By AMERICAN HEART ASSOCIATION NEWS
Wanda Walton and her family had just spent the afternoon in the Los Angeles area, and she was driving home on the freeway when her left side went numb.
“She swerved the car … and then she did it again,” her daughter Brittany Walton recalled. “I remember my dad asking her, calling her name like, ‘what’s wrong?’ And my mom didn’t say anything back.”
Wanda tried to speak but nothing came out. Her then-husband coached her to pull the minivan over and he got behind the wheel. Wanda then screamed as she suddenly had excruciating pain in the back of her head.
They raced to the hospital, where tests showed she was having a stroke. Doctors gave her the clot-busting drug tPA, short for tissue plasminogen activator. Unbeknownst to Wanda, the headaches, dizziness, nausea and blurred vision she’d had off and on in the weeks prior had been several transient ischemic attacks, or “mini-strokes.”
Hours after being admitted to the hospital, Wanda suffered a second, more severe stroke that paralyzed her left side.
“It just happened so quick. It’s just like I lost control,” Wanda, then 47, said of the stroke in October 2000. “I was on the phone, and the phone dropped.”
The mother of two had been on high blood pressure medication for years and had recently started taking medication for high cholesterol. Her doctor had warned her to get her blood pressure and cholesterol down or she might have a stroke.
“My response was, ‘I’m not going to have a stroke. I’m too young to have a stroke. That’s for older people.’”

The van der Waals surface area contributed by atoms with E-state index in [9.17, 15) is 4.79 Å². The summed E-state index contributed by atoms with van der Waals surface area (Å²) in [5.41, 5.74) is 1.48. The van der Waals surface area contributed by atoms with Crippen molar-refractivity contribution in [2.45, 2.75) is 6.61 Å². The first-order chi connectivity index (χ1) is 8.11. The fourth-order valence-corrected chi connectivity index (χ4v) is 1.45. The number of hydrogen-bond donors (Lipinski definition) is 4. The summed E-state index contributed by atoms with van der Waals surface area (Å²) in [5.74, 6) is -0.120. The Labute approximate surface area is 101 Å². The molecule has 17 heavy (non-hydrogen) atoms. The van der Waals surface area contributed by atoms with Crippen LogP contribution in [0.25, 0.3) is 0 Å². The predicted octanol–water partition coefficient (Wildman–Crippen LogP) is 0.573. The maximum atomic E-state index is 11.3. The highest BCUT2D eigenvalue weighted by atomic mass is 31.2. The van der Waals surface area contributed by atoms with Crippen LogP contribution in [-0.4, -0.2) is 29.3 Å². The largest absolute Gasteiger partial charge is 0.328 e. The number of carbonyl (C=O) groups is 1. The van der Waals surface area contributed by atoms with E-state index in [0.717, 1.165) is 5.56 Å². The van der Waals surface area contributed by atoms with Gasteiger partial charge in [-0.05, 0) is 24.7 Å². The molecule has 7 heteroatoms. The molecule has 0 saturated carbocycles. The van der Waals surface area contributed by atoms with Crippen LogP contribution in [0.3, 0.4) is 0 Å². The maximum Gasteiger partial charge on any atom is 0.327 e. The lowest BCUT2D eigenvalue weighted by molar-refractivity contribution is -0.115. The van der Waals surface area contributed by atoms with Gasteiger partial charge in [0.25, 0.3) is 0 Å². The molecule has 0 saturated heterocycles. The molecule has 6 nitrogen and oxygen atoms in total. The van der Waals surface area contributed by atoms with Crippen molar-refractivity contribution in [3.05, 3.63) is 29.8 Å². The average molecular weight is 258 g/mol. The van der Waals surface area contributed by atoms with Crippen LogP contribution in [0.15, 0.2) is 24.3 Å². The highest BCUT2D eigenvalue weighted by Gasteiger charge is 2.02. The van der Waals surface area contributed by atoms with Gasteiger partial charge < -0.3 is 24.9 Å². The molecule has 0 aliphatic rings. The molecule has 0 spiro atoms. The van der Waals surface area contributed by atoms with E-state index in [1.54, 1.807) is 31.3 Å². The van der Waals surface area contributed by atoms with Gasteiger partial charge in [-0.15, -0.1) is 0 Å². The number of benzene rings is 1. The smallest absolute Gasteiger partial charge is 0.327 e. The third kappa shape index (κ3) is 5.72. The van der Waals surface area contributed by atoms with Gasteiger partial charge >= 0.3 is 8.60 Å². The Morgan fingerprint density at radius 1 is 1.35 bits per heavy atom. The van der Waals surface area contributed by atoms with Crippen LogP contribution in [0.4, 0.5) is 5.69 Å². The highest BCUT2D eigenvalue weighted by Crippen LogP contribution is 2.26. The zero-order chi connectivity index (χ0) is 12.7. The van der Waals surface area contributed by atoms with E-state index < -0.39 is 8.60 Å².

Wanda, whose grandfather and great-grandfather both died of strokes in their 50s, later discovered the role that family history can play in a person’s health.
She spent more than a month in an acute stroke rehabilitation facility, where she underwent extensive physical therapy and occupational and speech therapy. She had to leave her demanding job to fully recover.
Wanda never regained feeling in her left side, although some of her symptoms such as bouts of uncontrolled laughing, known as pseudobulbar affect, or PBA, went away. It took two years for her to re-learn how to walk, and she is aided by an ankle-foot-orthotic leg brace and a cane. She still has short-term memory issues and tactile issues where she feels pins-and-needles sensation in the cold.
Now 64, she has served as a volunteer at a local hospital and church, wanting to be a role model to stroke survivors and their families.
“You can have a stroke, but the stroke does not have to have you. There is life after a stroke,” she said. “I believe the stroke had to occur for me to live out my purpose. Had it not been for the stroke, none of what is happening to me now would be happening.”
That includes finding her “happily ever after.” Wanda recently married a man she dated in high school and has moved back to Ohio.
“Even though you’ve had something tragic happen to you, it doesn’t mean your life is over,” she said, adding her faith in God contributed to her recovery. “It does take a lot of work and dedication, and it doesn’t stop.”